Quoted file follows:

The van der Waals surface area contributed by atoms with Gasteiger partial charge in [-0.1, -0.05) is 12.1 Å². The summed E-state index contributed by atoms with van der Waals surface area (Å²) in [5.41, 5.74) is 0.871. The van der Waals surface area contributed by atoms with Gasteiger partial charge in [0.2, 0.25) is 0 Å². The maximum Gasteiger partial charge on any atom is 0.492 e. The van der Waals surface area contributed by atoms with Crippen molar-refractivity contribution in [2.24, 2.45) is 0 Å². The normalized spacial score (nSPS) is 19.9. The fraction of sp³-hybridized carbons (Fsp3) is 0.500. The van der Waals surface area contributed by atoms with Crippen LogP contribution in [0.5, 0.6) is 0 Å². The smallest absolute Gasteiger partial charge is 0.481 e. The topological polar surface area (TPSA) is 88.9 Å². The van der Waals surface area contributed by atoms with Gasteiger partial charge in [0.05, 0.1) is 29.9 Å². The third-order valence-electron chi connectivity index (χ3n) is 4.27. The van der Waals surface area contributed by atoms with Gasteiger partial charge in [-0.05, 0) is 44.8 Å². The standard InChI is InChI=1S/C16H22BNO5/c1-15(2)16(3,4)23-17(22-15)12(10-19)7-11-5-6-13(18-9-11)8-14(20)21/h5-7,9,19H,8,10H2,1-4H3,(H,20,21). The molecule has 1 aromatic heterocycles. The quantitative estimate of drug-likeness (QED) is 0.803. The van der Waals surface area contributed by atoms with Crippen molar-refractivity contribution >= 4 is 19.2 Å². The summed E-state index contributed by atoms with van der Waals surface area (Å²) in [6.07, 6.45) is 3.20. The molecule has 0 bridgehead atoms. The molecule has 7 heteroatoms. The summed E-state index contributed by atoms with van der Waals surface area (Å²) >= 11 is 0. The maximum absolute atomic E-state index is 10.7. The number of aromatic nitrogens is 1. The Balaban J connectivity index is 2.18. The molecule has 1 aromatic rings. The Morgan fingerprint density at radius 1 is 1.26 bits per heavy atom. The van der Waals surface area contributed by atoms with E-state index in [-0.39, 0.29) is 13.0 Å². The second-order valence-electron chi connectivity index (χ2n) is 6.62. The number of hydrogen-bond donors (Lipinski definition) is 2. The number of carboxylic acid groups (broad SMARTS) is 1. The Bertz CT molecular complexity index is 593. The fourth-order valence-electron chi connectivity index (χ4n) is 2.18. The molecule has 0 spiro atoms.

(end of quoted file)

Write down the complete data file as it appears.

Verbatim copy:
The van der Waals surface area contributed by atoms with Gasteiger partial charge in [-0.1, -0.05) is 12.1 Å². The summed E-state index contributed by atoms with van der Waals surface area (Å²) in [5.41, 5.74) is 0.871. The van der Waals surface area contributed by atoms with Gasteiger partial charge in [0.2, 0.25) is 0 Å². The maximum Gasteiger partial charge on any atom is 0.492 e. The van der Waals surface area contributed by atoms with Crippen molar-refractivity contribution in [2.24, 2.45) is 0 Å². The normalized spacial score (nSPS) is 19.9. The fraction of sp³-hybridized carbons (Fsp3) is 0.500. The van der Waals surface area contributed by atoms with Crippen LogP contribution in [0.5, 0.6) is 0 Å². The smallest absolute Gasteiger partial charge is 0.481 e. The topological polar surface area (TPSA) is 88.9 Å². The van der Waals surface area contributed by atoms with Gasteiger partial charge in [0.05, 0.1) is 29.9 Å². The third-order valence-electron chi connectivity index (χ3n) is 4.27. The van der Waals surface area contributed by atoms with Gasteiger partial charge in [-0.05, 0) is 44.8 Å². The standard InChI is InChI=1S/C16H22BNO5/c1-15(2)16(3,4)23-17(22-15)12(10-19)7-11-5-6-13(18-9-11)8-14(20)21/h5-7,9,19H,8,10H2,1-4H3,(H,20,21). The molecule has 1 aromatic heterocycles. The quantitative estimate of drug-likeness (QED) is 0.803. The van der Waals surface area contributed by atoms with Crippen molar-refractivity contribution >= 4 is 19.2 Å². The summed E-state index contributed by atoms with van der Waals surface area (Å²) in [6.07, 6.45) is 3.20. The molecule has 0 bridgehead atoms. The molecule has 7 heteroatoms. The summed E-state index contributed by atoms with van der Waals surface area (Å²) >= 11 is 0. The maximum absolute atomic E-state index is 10.7. The number of aromatic nitrogens is 1. The Balaban J connectivity index is 2.18. The molecule has 1 aromatic rings. The Morgan fingerprint density at radius 1 is 1.26 bits per heavy atom. The van der Waals surface area contributed by atoms with E-state index in [-0.39, 0.29) is 13.0 Å². The second-order valence-electron chi connectivity index (χ2n) is 6.62. The number of hydrogen-bond donors (Lipinski definition) is 2. The number of carboxylic acid groups (broad SMARTS) is 1. The Bertz CT molecular complexity index is 593. The fourth-order valence-electron chi connectivity index (χ4n) is 2.18. The molecule has 0 spiro atoms.